Sources Of Protein For A Vegetarian Diet

This article briefly examines the different types of vegetarian diets and explains the best ways to incorporate protein into the diet.

A person who consumes a vegetarian diet is considered to be at lower risk for several diseases including many types of cancer and heart disease. One reason for this is that a diet high in fruits, vegetables, and legumes tends to replace fattier foods in one's diet. However, many vegetarians often do not eat enough of certain important nutritional components such as protein.

There are several types of vegetarian diets. Vegan is the most restrictive form and includes only foods of plant origin. Lactovegetarians eat fruits, vegetables, legumes, and milk products. These two types of vegetarian diets tend to offer the greatest risk of not getting enough protein. Lacto-ovo vegetarians, on the other hand, include in their diets eggs, which not only provide an adequate source of protein but also are good sources of Vitamin B6 and Vitamin B12.

How does a person determine how much protein he or she needs? The most accurate way is to consult a registered dietitian or nutritionist who can provide specific answers to questions about recommended daily allowances for all minerals, vitamins, etc. as well as the best way's an individual can include each in his or her diet. However, there are a few simple foods that will help insure that vegetarians eat adequate protein.

By far, one of the best sources of vegetarian protein, are soy protein isolates which contain ninety percent of protein. In fact, the Food and Drug Administration has given these isolates a rating of one, meaning that this is a source of protein equal to that found in meats and certain dairy products. And, with the increasing number of vegetarians, soy protein isolates are now found in numerous foods including breads, pasta, cereals, soups, and more.

At one time, it was difficult to find vegetarian sources of protein, such as tofu, soymilk, and other soy-based products. Today, however, even the regular supermarket offers a fairly diverse selection of these foods. Not only that, but the taste and texture of many have improved dramatically. Some suggestions for including these foods into a diet are:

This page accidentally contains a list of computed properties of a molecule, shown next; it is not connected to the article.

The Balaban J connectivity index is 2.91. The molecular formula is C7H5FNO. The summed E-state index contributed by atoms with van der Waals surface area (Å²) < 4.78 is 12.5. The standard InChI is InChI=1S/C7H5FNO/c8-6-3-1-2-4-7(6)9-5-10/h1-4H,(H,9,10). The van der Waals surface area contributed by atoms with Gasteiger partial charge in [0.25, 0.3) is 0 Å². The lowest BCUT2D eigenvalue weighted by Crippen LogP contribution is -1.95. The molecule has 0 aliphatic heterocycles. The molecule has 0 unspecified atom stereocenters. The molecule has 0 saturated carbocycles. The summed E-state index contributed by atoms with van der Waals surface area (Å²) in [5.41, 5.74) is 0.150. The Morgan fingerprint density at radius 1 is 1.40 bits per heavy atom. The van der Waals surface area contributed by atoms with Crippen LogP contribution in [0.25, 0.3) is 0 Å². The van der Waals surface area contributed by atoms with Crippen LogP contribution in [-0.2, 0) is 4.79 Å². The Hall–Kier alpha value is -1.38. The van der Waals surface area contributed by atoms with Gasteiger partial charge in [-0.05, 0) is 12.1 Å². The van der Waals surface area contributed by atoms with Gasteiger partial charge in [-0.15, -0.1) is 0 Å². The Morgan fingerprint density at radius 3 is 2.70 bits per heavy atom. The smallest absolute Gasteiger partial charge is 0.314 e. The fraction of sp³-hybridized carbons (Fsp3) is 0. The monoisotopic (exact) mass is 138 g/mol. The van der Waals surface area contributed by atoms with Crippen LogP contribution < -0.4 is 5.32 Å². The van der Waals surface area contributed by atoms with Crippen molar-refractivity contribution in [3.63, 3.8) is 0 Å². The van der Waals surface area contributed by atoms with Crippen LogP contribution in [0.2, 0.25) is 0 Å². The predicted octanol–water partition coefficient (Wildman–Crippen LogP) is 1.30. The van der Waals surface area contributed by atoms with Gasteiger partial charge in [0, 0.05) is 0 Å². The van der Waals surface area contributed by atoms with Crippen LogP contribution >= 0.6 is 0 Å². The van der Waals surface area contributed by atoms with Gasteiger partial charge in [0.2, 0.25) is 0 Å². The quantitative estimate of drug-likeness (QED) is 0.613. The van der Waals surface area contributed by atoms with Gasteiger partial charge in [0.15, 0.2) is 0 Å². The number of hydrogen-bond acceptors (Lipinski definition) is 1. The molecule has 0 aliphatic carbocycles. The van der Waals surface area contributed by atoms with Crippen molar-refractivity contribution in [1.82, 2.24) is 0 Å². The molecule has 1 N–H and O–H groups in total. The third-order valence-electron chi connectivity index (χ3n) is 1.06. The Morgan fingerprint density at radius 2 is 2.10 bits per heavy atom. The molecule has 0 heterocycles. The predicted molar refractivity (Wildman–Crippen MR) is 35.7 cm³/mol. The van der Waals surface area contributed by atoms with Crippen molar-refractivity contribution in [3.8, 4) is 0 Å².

*stir-fry cubes of tofu and diced vegetables in a teriyaki or ginger sauce and serve over



rice

*instead of regular milk, pour soymilk over cereal (many cereals now feature soy flakes

as well)

*substitute veggie ground "meat" in pasta and rice mixes calling for hamburger or turkey

*visit a health food store or whole foods market to check out their selection of vegetarian

entrees

If trying tofu or other soy products isn't an option yet, protein can still be a part of a vegetarian diet through two to three servings daily of cooked dried peas and beans, nuts and seeds, or eggs. (Note: whole egg intake should be limited to two to four each week.). Furthermore, many nutritionists now agree that eating complementary proteins such as rice or pasta isn't necessary at each meal as long as vegetarians eat a variety of nutrient-packed foods daily.

In conclusion, eating a vegetarian diet doesn't have to involve complex recipes or other difficulties as long as an individual follows a few simple steps to eat adequate protein every day. In the long run, learning these steps will pave the way to greater health and less risk of contracting many diseases.

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